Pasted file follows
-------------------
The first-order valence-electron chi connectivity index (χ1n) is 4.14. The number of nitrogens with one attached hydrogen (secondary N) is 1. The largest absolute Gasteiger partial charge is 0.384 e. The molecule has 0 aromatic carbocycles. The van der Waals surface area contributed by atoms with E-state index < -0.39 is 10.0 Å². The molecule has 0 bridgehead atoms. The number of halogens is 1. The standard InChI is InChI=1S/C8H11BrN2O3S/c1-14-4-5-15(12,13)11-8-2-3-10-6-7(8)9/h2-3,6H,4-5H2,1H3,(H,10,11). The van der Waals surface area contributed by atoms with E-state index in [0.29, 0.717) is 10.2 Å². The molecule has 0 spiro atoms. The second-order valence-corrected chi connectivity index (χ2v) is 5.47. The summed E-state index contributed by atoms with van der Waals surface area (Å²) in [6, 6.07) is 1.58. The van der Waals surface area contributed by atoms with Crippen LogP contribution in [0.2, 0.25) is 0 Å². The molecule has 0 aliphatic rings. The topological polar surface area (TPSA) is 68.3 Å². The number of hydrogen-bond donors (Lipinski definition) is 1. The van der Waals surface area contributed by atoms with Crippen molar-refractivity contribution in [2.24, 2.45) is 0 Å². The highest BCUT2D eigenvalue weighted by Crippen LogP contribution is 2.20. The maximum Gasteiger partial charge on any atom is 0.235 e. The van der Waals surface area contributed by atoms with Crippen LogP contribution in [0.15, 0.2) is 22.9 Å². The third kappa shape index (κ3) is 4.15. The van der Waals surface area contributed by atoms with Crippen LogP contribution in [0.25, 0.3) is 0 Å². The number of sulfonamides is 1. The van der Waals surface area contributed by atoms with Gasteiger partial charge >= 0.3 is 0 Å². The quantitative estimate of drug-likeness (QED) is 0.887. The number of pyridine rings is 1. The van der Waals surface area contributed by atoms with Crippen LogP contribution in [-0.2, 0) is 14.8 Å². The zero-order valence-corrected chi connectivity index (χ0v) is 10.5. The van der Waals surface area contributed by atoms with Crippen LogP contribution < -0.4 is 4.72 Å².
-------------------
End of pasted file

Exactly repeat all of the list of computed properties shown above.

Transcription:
The first-order valence-electron chi connectivity index (χ1n) is 4.14. The number of nitrogens with one attached hydrogen (secondary N) is 1. The largest absolute Gasteiger partial charge is 0.384 e. The molecule has 0 aromatic carbocycles. The van der Waals surface area contributed by atoms with E-state index < -0.39 is 10.0 Å². The molecule has 0 bridgehead atoms. The number of halogens is 1. The standard InChI is InChI=1S/C8H11BrN2O3S/c1-14-4-5-15(12,13)11-8-2-3-10-6-7(8)9/h2-3,6H,4-5H2,1H3,(H,10,11). The van der Waals surface area contributed by atoms with E-state index in [0.29, 0.717) is 10.2 Å². The molecule has 0 spiro atoms. The second-order valence-corrected chi connectivity index (χ2v) is 5.47. The summed E-state index contributed by atoms with van der Waals surface area (Å²) in [6, 6.07) is 1.58. The van der Waals surface area contributed by atoms with Crippen LogP contribution in [0.2, 0.25) is 0 Å². The molecule has 0 aliphatic rings. The topological polar surface area (TPSA) is 68.3 Å². The number of hydrogen-bond donors (Lipinski definition) is 1. The van der Waals surface area contributed by atoms with Crippen molar-refractivity contribution in [2.24, 2.45) is 0 Å². The highest BCUT2D eigenvalue weighted by Crippen LogP contribution is 2.20. The maximum Gasteiger partial charge on any atom is 0.235 e. The van der Waals surface area contributed by atoms with Crippen LogP contribution in [0.15, 0.2) is 22.9 Å². The third kappa shape index (κ3) is 4.15. The van der Waals surface area contributed by atoms with Crippen LogP contribution in [0.25, 0.3) is 0 Å². The number of sulfonamides is 1. The van der Waals surface area contributed by atoms with Gasteiger partial charge >= 0.3 is 0 Å². The quantitative estimate of drug-likeness (QED) is 0.887. The number of pyridine rings is 1. The van der Waals surface area contributed by atoms with Crippen LogP contribution in [-0.2, 0) is 14.8 Å². The zero-order valence-corrected chi connectivity index (χ0v) is 10.5. The van der Waals surface area contributed by atoms with Crippen LogP contribution < -0.4 is 4.72 Å².